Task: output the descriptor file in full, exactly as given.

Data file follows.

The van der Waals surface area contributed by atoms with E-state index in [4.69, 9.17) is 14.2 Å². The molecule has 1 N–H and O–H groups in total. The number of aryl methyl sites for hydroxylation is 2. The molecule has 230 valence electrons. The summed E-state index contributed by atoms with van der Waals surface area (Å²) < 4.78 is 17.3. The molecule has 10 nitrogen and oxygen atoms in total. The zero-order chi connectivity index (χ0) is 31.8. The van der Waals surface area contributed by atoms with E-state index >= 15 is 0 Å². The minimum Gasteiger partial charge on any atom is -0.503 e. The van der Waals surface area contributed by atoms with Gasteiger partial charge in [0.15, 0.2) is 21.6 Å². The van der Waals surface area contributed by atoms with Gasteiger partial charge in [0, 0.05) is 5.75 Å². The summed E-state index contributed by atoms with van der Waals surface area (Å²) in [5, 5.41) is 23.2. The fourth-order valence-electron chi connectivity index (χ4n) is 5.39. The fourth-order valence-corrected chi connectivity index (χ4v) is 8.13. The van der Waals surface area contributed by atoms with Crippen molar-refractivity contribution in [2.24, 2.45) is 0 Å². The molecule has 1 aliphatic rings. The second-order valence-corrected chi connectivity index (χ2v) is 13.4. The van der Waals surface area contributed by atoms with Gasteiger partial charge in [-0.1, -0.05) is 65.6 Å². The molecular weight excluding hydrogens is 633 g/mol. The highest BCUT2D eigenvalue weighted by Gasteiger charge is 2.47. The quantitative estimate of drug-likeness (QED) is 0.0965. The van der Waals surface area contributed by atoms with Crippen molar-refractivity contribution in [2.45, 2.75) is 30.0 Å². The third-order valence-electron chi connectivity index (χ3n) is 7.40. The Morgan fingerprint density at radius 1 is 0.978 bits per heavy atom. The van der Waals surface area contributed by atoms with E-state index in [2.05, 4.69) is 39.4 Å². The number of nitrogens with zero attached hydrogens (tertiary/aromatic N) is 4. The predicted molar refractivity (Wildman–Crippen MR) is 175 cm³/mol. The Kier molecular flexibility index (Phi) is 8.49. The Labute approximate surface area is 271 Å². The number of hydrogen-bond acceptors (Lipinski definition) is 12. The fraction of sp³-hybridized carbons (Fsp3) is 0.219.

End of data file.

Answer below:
The van der Waals surface area contributed by atoms with E-state index in [4.69, 9.17) is 14.2 Å². The molecule has 1 N–H and O–H groups in total. The number of aryl methyl sites for hydroxylation is 2. The molecule has 230 valence electrons. The summed E-state index contributed by atoms with van der Waals surface area (Å²) < 4.78 is 17.3. The molecule has 10 nitrogen and oxygen atoms in total. The zero-order chi connectivity index (χ0) is 31.8. The van der Waals surface area contributed by atoms with E-state index >= 15 is 0 Å². The minimum Gasteiger partial charge on any atom is -0.503 e. The van der Waals surface area contributed by atoms with Gasteiger partial charge in [0.15, 0.2) is 21.6 Å². The van der Waals surface area contributed by atoms with Gasteiger partial charge in [0, 0.05) is 5.75 Å². The summed E-state index contributed by atoms with van der Waals surface area (Å²) in [5, 5.41) is 23.2. The fourth-order valence-electron chi connectivity index (χ4n) is 5.39. The fourth-order valence-corrected chi connectivity index (χ4v) is 8.13. The van der Waals surface area contributed by atoms with Crippen molar-refractivity contribution in [2.24, 2.45) is 0 Å². The molecule has 1 aliphatic rings. The second-order valence-corrected chi connectivity index (χ2v) is 13.4. The van der Waals surface area contributed by atoms with Gasteiger partial charge in [-0.1, -0.05) is 65.6 Å². The molecular weight excluding hydrogens is 633 g/mol. The highest BCUT2D eigenvalue weighted by Gasteiger charge is 2.47. The quantitative estimate of drug-likeness (QED) is 0.0965. The van der Waals surface area contributed by atoms with Crippen molar-refractivity contribution in [2.45, 2.75) is 30.0 Å². The third-order valence-electron chi connectivity index (χ3n) is 7.40. The Morgan fingerprint density at radius 1 is 0.978 bits per heavy atom. The van der Waals surface area contributed by atoms with E-state index in [2.05, 4.69) is 39.4 Å². The number of nitrogens with zero attached hydrogens (tertiary/aromatic N) is 4. The predicted molar refractivity (Wildman–Crippen MR) is 175 cm³/mol. The Kier molecular flexibility index (Phi) is 8.49. The Labute approximate surface area is 271 Å². The number of hydrogen-bond acceptors (Lipinski definition) is 12. The fraction of sp³-hybridized carbons (Fsp3) is 0.219.